With multiple-choice questions, applicants choose from a number of statements to find the one that would best describe their behavior in a given situation. Tests with multiple-choice questions are simple to answer, while being less time-consuming to design and analyze the results.

Brief open-ended questions

Open-ended questions require a longer response than a simple “yes” or “no”, which is an approach that has its limitations.On one hand, they give the candidates the freedom to speak their mind, answering questions in their own words, which gives you additional information about your potential employees. 

On the other hand, overly detailed questions can be too long and require too much thought, making for an unpleasant candidate experience. 

Rating scale questions

With rating scale questions, candidates choose the number on the scale that most accurately represents their viewpoint. These tests are easy and quick to answer, and they measure the strength of response and priority of options.

Types of Behavior Assessment        

 Behavior assessment can be divided into four categories:

  • Universal tests
  • Position-related tests
  • Behavioral scale tests
  • Customized behavioral tests

Universal behavioral tests

Universal tests are well-known among hiring managers and can reveal whether your applicants have a bundle of traits required for a job. One of the most popular behavioral tests is the OCEAN test, which is also known as “The Big Five”.

The Big Five measures the candidate’s behavioral profile through five basic personality traits:

1)  Openness – How receptive and welcoming you are to new things?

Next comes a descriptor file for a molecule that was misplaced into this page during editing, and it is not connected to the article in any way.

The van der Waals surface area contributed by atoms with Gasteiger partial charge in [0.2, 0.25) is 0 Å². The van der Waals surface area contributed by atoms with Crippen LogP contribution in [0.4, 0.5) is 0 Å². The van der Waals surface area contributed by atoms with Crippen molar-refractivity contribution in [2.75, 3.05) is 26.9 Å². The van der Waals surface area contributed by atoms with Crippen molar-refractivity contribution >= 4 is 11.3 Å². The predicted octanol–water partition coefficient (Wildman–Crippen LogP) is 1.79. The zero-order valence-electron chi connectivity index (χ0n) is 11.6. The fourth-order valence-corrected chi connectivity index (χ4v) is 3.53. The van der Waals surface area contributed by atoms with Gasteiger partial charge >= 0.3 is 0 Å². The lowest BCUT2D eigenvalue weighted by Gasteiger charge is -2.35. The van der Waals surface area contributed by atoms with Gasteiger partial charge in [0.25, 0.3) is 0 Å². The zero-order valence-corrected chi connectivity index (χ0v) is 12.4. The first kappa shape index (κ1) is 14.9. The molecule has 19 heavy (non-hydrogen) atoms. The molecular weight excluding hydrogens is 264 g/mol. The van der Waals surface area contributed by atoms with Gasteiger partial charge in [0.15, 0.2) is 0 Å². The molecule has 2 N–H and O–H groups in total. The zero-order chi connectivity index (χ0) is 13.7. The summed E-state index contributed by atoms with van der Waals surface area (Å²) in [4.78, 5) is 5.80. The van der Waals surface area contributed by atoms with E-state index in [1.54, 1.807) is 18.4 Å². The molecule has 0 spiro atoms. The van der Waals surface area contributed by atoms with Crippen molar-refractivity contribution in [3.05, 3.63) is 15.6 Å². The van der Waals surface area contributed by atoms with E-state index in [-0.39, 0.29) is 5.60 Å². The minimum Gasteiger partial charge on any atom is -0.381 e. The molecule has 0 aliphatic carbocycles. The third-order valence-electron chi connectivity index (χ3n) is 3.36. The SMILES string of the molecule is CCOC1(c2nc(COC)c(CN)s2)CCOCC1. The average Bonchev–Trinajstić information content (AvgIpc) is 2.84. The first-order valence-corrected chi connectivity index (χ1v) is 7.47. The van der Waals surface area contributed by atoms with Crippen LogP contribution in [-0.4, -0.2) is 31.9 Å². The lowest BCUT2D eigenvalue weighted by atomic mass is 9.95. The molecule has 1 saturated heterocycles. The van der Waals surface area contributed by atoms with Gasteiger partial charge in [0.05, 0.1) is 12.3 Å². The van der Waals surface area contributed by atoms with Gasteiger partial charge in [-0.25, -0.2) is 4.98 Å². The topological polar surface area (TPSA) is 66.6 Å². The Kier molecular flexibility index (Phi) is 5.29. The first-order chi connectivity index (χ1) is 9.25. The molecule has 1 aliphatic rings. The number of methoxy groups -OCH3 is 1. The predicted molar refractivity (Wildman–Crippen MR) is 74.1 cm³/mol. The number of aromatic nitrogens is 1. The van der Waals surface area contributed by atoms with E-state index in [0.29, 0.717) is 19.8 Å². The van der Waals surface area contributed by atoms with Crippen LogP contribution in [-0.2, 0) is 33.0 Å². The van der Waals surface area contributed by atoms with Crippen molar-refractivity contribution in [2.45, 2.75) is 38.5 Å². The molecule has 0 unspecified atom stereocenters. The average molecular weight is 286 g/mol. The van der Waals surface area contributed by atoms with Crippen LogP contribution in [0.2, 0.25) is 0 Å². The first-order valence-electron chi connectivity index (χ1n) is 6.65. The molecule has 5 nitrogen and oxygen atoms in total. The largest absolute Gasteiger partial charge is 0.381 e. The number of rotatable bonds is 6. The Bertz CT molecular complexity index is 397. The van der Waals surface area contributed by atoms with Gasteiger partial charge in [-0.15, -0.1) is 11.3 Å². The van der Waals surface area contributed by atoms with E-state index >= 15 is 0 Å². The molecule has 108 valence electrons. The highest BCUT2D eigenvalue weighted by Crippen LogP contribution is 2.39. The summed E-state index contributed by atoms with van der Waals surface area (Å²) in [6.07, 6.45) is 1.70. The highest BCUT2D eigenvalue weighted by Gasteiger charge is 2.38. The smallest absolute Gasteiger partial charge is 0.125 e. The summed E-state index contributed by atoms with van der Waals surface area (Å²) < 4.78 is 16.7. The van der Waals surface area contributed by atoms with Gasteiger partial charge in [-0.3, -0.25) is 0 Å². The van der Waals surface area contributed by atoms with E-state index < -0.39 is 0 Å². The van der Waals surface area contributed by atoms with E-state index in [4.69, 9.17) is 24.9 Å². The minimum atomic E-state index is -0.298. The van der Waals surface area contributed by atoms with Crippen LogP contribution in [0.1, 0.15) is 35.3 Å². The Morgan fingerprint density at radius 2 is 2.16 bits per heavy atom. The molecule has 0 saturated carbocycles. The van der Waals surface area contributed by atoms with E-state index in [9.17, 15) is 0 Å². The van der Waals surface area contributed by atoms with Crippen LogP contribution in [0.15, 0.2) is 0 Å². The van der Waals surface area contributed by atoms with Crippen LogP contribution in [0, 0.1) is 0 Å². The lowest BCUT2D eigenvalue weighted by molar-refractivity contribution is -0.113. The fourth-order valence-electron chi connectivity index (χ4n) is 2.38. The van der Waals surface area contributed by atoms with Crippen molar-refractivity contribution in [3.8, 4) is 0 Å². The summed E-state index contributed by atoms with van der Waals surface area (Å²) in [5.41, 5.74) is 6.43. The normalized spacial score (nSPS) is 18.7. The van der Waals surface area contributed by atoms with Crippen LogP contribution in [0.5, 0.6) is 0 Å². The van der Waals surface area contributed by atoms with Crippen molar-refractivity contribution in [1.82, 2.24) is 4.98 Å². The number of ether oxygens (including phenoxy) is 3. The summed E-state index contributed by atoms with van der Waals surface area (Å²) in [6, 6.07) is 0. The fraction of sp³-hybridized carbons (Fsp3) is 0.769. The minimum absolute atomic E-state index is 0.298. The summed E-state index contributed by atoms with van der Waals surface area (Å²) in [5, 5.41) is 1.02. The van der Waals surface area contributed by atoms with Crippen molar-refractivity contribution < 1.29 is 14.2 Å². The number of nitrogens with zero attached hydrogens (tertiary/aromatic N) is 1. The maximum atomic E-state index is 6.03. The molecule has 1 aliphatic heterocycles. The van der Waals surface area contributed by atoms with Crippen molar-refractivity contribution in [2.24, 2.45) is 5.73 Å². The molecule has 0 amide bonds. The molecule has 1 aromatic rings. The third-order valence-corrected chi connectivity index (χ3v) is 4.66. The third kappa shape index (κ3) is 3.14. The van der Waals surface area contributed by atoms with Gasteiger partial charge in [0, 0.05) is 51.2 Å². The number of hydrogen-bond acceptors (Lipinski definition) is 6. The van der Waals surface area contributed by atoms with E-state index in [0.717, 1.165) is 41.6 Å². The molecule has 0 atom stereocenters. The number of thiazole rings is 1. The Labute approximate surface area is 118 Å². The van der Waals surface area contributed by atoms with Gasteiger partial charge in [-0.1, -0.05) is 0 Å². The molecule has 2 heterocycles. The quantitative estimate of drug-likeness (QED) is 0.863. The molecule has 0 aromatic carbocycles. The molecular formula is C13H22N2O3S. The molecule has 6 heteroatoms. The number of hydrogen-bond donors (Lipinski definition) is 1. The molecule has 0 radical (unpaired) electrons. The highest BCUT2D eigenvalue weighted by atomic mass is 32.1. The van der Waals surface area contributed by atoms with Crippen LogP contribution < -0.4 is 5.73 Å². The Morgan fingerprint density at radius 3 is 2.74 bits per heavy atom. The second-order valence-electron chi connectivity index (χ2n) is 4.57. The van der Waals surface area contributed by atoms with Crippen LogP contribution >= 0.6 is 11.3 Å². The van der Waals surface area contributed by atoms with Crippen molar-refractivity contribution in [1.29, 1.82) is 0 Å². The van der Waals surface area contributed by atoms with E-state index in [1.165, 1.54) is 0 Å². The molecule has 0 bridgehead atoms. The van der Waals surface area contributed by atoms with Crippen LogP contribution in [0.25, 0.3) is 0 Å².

2)  Conscientiousness – Are you organized and dependable?

3)  Extroversion – What is the comfortable level of interaction with people for you?

4)  Agreeableness – What kind of connection do you create with others?

5)  Neuroticism – How well can you deal with your emotions?

Position-related behavioral tests

Position-related tests are specific to the industry and job requirements. 

Customer service profiles, sales aptitude profiles, and healthcare service profile tests are all common position-related tests. A customer service representative and a medical worker might share some personality traits, but the requirements of their jobs will require them to develop some additional, different technical and soft skills.

Behavioral scale tests

Behavioral scale tests are psychometric tests and are valuable for measuring specific behavioral traits needed for a job, such as positive attitude, grit, energy, and flexibility. For example, if you want to hire an employee with a can-do, go-getter attitude, you can use these psychometrics assessments to develop a reliable picture of your applicants’ motivation and drive.

Customized behavioral testing

A job position’s responsibilities will vary from company to company, so a generalized test that attempts to cover all topics may not be helpful for your specific situation. Customized behavioral tests rely on more than one form of question to provide insight about job candidates. These pre-employment tests approach the candidate’s profile from more angles, and this blend of forms gives hiring managers unique, detailed data.